Read Now We Are Six by A.A. Milne Free Online
Book Title: Now We Are Six|
The author of the book: A.A. Milne
Edition: Egmont Books (UK)
Date of issue: October 1st 2011
Format files: PDF
The size of the: 7.90 MB
City - Country: No data
Loaded: 1778 times
Reader ratings: 7.7
ISBN 13: 9781405260633
Read full description of the books:
Like When We Were Very Young, this is also a terrific compilation. I love it when an adult can see through a child's eyes without losing his "adult-ness". Milne's poetry is simple and beautiful, and his humour can be enjoyed by adults and children alike.
Christopher Robin and Winnie-the-Pooh need no introduction. Quite a few of the poems in this book are about the duo. Milne accomplishes the extraordinary feat of seeing from the realistic and make-believe viewpoint at the same time (something which comes as second-nature to children, but we lose it as we grow up): therefore, Pooh is a live character to Christopher, even when he knows that he is nothing but a toy (the poem Us Two and The Friend).
There are a lot of nonsense poems about silly grownups, quite a few of them kings and emperors, but behaving like spoilt children-a child's view of himself, maybe! (Or a rather uncomfortable thought - is it so childish? Don't dictators behave like spoilt kids on a rampage - with much deadlier results than Milne's characters produce, of course.) There are poignant poems of a child's world which so incomprehensible to adults so that they shoo him away (Come Out With Me). Also, there is the delight only a child can experience, such as a race between two raindrops (Waiting At The Window). There are even profound philosophical questions which plague a young mind (Explained).
But for me, the poem which captures the quintessence of childhood in this collection is Buttercup Days, about Anne and her man(!), especially these four lines:
What has she got in that little brown head?
Wonderful thoughts which can never be said.
What has she got in that firm little fist of hers?
Somebody's thumb, and it feels like Christopher's.
Anne and Christopher, among the buttercups. Pure childhood bliss!
Five stars, all the way.
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Read information about the authorAlan Alexander Milne (pronounced /ˈmɪln/) was an English author, best known for his books about the teddy bear Winnie-the-Pooh and for various children's poems.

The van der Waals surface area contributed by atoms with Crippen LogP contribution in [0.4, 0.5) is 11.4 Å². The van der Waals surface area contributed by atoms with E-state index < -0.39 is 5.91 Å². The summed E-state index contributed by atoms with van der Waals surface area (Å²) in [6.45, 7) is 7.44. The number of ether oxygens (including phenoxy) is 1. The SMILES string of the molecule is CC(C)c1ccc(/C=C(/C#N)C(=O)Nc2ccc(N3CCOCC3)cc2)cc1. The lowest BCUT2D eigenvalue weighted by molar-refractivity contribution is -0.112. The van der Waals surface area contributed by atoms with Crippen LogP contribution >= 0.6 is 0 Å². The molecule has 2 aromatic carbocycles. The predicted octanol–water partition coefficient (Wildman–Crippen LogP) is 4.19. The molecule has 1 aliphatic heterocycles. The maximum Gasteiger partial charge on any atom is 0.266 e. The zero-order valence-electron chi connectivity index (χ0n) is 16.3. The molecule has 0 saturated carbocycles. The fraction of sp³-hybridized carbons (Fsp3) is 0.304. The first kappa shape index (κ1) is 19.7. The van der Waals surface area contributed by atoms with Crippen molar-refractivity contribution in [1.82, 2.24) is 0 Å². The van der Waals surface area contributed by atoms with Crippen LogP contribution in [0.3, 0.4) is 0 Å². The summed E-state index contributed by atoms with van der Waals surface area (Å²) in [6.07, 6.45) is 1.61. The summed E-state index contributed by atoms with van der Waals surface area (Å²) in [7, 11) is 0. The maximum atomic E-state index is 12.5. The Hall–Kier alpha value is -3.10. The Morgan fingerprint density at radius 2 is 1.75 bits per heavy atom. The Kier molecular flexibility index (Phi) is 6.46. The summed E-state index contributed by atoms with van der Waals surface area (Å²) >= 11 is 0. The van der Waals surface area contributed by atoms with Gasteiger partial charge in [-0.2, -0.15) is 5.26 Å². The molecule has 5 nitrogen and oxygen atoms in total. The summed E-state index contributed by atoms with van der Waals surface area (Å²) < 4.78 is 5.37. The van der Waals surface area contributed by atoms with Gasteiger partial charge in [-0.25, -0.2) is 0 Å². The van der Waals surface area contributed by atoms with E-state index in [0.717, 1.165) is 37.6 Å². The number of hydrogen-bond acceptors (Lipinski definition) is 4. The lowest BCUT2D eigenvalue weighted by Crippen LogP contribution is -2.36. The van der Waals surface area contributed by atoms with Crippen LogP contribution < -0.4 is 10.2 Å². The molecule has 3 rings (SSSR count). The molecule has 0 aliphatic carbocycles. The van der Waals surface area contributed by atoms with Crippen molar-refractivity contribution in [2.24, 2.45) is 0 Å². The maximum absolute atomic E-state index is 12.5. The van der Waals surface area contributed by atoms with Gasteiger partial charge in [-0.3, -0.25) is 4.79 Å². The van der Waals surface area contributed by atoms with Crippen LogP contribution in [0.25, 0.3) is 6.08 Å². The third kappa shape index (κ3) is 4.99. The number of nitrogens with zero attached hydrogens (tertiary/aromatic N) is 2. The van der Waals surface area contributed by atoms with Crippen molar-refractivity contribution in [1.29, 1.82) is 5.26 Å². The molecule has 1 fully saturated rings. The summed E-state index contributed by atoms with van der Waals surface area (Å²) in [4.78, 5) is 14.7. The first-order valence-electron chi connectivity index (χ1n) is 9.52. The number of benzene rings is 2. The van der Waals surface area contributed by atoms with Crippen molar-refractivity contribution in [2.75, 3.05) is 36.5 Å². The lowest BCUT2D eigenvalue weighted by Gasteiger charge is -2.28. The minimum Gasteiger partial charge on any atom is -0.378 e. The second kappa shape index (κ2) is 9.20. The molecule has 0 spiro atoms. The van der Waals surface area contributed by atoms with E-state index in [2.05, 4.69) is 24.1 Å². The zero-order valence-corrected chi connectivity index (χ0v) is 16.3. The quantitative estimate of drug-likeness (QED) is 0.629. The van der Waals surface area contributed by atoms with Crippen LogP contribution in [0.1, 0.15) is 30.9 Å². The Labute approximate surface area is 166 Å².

A. A. Milne was born in Kilburn, London, to parents Vince Milne and Sarah Marie Milne (née Heginbotham) and grew up at Henley House School, 6/7 Mortimer Road (now Crescent), Kilburn, a small public school run by his father. One of his teachers was H. G. Wells who taught there in 1889–90. Milne attended Westminster School and Trinity College, Cambridge, where he studied on a mathematics scholarship. While there, he edited and wrote for Granta, a student magazine. He collaborated with his brother Kenneth and their articles appeared over the initials AKM. Milne's work came to the attention of the leading British humour magazine Punch, where Milne was to become a contributor and later an assistant editor.
Milne joined the British Army in World War I and served as an officer in the Royal Warwickshire Regiment and later, after a debilitating illness, the Royal Corps of Signals. He was discharged on February 14, 1919.
After the war, he wrote a denunciation of war titled Peace with Honour (1934), which he retracted somewhat with 1940's War with Honour. During World War II, Milne was one of the most prominent critics of English writer P. G. Wodehouse, who was captured at his country home in France by the Nazis and imprisoned for a year. Wodehouse made radio broadcasts about his internment, which were broadcast from Berlin. Although the light-hearted broadcasts made fun of the Germans, Milne accused Wodehouse of committing an act of near treason by cooperating with his country's enemy. Wodehouse got some revenge on his former friend by creating fatuous parodies of the Christopher Robin poems in some of his later stories, and claiming that Milne "was probably jealous of all other writers.... But I loved his stuff."
He married Dorothy "Daphne" de Sélincourt in 1913, and their only son, Christopher Robin Milne, was born in 1920. In 1925, A. A. Milne bought a country home, Cotchford Farm, in Hartfield, East Sussex. During World War II, A. A. Milne was Captain of the Home Guard in Hartfield & Forest Row, insisting on being plain 'Mr. Milne' to the members of his platoon. He retired to the farm after a stroke and brain surgery in 1952 left him an invalid and by August 1953 "he seemed very old and disenchanted".
He was 74 years old when he passed away in 1956.
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